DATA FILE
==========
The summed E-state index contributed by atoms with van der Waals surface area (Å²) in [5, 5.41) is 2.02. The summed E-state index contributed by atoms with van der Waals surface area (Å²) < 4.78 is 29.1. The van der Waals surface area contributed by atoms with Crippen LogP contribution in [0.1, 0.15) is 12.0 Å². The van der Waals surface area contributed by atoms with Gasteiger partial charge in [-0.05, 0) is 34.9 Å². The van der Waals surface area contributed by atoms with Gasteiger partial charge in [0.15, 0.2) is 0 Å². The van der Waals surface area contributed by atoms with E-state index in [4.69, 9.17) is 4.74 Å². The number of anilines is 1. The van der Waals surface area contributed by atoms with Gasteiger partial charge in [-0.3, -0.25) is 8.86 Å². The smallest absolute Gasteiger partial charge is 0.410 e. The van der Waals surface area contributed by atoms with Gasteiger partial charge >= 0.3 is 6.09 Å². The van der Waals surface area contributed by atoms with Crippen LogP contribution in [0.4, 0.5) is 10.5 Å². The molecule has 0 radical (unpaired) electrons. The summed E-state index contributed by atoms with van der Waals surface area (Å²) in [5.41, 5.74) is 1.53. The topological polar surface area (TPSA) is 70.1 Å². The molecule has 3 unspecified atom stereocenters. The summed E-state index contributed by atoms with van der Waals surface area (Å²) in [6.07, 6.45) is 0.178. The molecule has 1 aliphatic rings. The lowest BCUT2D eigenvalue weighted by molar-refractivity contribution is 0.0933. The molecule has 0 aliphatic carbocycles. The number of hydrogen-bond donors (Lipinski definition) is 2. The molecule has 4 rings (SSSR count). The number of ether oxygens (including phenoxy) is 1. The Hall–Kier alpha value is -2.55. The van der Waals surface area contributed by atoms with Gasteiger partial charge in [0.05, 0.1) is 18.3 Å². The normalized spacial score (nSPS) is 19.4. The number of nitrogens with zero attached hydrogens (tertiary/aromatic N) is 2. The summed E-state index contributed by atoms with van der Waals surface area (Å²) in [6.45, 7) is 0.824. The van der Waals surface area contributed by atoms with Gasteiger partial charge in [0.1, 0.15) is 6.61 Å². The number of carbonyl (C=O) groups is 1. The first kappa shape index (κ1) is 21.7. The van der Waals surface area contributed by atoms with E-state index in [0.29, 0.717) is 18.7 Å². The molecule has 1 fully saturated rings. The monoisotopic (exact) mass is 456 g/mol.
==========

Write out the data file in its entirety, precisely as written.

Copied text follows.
The summed E-state index contributed by atoms with van der Waals surface area (Å²) in [5, 5.41) is 2.02. The summed E-state index contributed by atoms with van der Waals surface area (Å²) < 4.78 is 29.1. The van der Waals surface area contributed by atoms with Crippen LogP contribution in [0.1, 0.15) is 12.0 Å². The van der Waals surface area contributed by atoms with Gasteiger partial charge in [-0.05, 0) is 34.9 Å². The van der Waals surface area contributed by atoms with Gasteiger partial charge in [0.15, 0.2) is 0 Å². The van der Waals surface area contributed by atoms with E-state index in [4.69, 9.17) is 4.74 Å². The number of anilines is 1. The van der Waals surface area contributed by atoms with Gasteiger partial charge in [-0.3, -0.25) is 8.86 Å². The smallest absolute Gasteiger partial charge is 0.410 e. The van der Waals surface area contributed by atoms with Gasteiger partial charge >= 0.3 is 6.09 Å². The van der Waals surface area contributed by atoms with Crippen LogP contribution in [0.4, 0.5) is 10.5 Å². The molecule has 0 radical (unpaired) electrons. The summed E-state index contributed by atoms with van der Waals surface area (Å²) in [5.41, 5.74) is 1.53. The topological polar surface area (TPSA) is 70.1 Å². The molecule has 3 unspecified atom stereocenters. The summed E-state index contributed by atoms with van der Waals surface area (Å²) in [6.07, 6.45) is 0.178. The molecule has 1 aliphatic rings. The lowest BCUT2D eigenvalue weighted by molar-refractivity contribution is 0.0933. The molecule has 0 aliphatic carbocycles. The number of hydrogen-bond donors (Lipinski definition) is 2. The molecule has 4 rings (SSSR count). The number of ether oxygens (including phenoxy) is 1. The Hall–Kier alpha value is -2.55. The van der Waals surface area contributed by atoms with Gasteiger partial charge in [0.05, 0.1) is 18.3 Å². The normalized spacial score (nSPS) is 19.4. The number of nitrogens with zero attached hydrogens (tertiary/aromatic N) is 2. The summed E-state index contributed by atoms with van der Waals surface area (Å²) in [6.45, 7) is 0.824. The van der Waals surface area contributed by atoms with Gasteiger partial charge in [0.1, 0.15) is 6.61 Å². The number of carbonyl (C=O) groups is 1. The first kappa shape index (κ1) is 21.7. The van der Waals surface area contributed by atoms with E-state index in [0.29, 0.717) is 18.7 Å². The molecule has 1 fully saturated rings. The monoisotopic (exact) mass is 456 g/mol.